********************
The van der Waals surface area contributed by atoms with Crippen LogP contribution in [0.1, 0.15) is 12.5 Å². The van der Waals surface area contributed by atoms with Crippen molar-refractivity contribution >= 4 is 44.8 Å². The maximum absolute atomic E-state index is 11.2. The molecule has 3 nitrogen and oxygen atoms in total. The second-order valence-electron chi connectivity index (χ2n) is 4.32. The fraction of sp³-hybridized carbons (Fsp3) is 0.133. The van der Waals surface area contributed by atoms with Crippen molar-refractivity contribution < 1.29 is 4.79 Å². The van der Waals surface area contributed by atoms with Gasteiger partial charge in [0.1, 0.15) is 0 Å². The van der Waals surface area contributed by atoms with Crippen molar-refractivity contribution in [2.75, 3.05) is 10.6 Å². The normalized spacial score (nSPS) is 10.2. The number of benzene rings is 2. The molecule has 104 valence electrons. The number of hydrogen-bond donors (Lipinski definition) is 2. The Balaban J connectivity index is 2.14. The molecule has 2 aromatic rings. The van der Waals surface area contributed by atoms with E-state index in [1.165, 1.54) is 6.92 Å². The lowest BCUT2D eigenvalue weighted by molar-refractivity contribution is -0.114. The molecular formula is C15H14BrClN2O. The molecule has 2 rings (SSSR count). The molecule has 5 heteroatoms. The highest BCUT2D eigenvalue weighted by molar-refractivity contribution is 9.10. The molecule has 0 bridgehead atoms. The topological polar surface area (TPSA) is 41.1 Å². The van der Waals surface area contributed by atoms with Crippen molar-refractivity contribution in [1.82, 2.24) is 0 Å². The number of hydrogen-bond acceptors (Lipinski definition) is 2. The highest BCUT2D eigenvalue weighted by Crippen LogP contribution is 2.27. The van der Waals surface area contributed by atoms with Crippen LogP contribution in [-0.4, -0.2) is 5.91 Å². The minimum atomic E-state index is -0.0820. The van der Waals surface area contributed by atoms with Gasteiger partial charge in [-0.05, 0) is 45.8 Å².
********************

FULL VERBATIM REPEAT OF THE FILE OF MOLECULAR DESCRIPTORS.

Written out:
The van der Waals surface area contributed by atoms with Crippen LogP contribution in [0.1, 0.15) is 12.5 Å². The van der Waals surface area contributed by atoms with Crippen molar-refractivity contribution >= 4 is 44.8 Å². The maximum absolute atomic E-state index is 11.2. The molecule has 3 nitrogen and oxygen atoms in total. The second-order valence-electron chi connectivity index (χ2n) is 4.32. The fraction of sp³-hybridized carbons (Fsp3) is 0.133. The van der Waals surface area contributed by atoms with Crippen molar-refractivity contribution < 1.29 is 4.79 Å². The van der Waals surface area contributed by atoms with Gasteiger partial charge in [0.1, 0.15) is 0 Å². The van der Waals surface area contributed by atoms with Crippen molar-refractivity contribution in [2.75, 3.05) is 10.6 Å². The normalized spacial score (nSPS) is 10.2. The number of benzene rings is 2. The molecule has 104 valence electrons. The number of hydrogen-bond donors (Lipinski definition) is 2. The Balaban J connectivity index is 2.14. The molecule has 2 aromatic rings. The van der Waals surface area contributed by atoms with E-state index in [1.165, 1.54) is 6.92 Å². The lowest BCUT2D eigenvalue weighted by molar-refractivity contribution is -0.114. The molecular formula is C15H14BrClN2O. The molecule has 2 rings (SSSR count). The molecule has 5 heteroatoms. The highest BCUT2D eigenvalue weighted by molar-refractivity contribution is 9.10. The molecule has 0 bridgehead atoms. The topological polar surface area (TPSA) is 41.1 Å². The van der Waals surface area contributed by atoms with Crippen molar-refractivity contribution in [1.82, 2.24) is 0 Å². The number of hydrogen-bond acceptors (Lipinski definition) is 2. The highest BCUT2D eigenvalue weighted by Crippen LogP contribution is 2.27. The van der Waals surface area contributed by atoms with Crippen LogP contribution in [-0.4, -0.2) is 5.91 Å². The minimum atomic E-state index is -0.0820. The van der Waals surface area contributed by atoms with Gasteiger partial charge in [-0.05, 0) is 45.8 Å².